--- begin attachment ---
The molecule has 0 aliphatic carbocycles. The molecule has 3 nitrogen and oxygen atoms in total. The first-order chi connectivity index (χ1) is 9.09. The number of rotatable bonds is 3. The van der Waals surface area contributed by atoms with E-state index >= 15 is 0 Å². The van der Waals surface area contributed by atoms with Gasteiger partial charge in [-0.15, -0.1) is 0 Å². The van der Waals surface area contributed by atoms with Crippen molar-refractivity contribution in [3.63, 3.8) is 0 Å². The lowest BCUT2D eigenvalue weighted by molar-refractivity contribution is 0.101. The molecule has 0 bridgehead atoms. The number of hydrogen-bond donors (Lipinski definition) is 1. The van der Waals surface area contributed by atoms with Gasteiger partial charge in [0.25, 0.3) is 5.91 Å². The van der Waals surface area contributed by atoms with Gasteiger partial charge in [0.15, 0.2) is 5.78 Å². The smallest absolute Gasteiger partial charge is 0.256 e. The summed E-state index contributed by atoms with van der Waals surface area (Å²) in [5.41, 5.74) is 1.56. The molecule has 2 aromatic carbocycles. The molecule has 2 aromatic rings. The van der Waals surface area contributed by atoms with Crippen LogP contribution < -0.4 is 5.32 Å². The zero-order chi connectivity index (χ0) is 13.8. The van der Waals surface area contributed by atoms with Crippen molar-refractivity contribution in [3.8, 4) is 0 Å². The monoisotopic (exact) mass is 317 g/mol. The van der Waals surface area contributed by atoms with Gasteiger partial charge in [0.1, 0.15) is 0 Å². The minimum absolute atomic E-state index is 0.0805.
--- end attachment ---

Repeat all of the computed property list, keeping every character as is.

The molecule has 0 aliphatic carbocycles. The molecule has 3 nitrogen and oxygen atoms in total. The first-order chi connectivity index (χ1) is 9.09. The number of rotatable bonds is 3. The van der Waals surface area contributed by atoms with E-state index >= 15 is 0 Å². The van der Waals surface area contributed by atoms with Gasteiger partial charge in [-0.15, -0.1) is 0 Å². The van der Waals surface area contributed by atoms with Crippen molar-refractivity contribution in [3.63, 3.8) is 0 Å². The lowest BCUT2D eigenvalue weighted by molar-refractivity contribution is 0.101. The molecule has 0 bridgehead atoms. The number of hydrogen-bond donors (Lipinski definition) is 1. The van der Waals surface area contributed by atoms with Gasteiger partial charge in [0.25, 0.3) is 5.91 Å². The van der Waals surface area contributed by atoms with Gasteiger partial charge in [0.15, 0.2) is 5.78 Å². The smallest absolute Gasteiger partial charge is 0.256 e. The summed E-state index contributed by atoms with van der Waals surface area (Å²) in [5.41, 5.74) is 1.56. The molecule has 2 aromatic carbocycles. The molecule has 2 aromatic rings. The van der Waals surface area contributed by atoms with Crippen LogP contribution < -0.4 is 5.32 Å². The zero-order chi connectivity index (χ0) is 13.8. The van der Waals surface area contributed by atoms with Crippen molar-refractivity contribution in [3.8, 4) is 0 Å². The monoisotopic (exact) mass is 317 g/mol. The van der Waals surface area contributed by atoms with Gasteiger partial charge in [0.1, 0.15) is 0 Å². The minimum absolute atomic E-state index is 0.0805.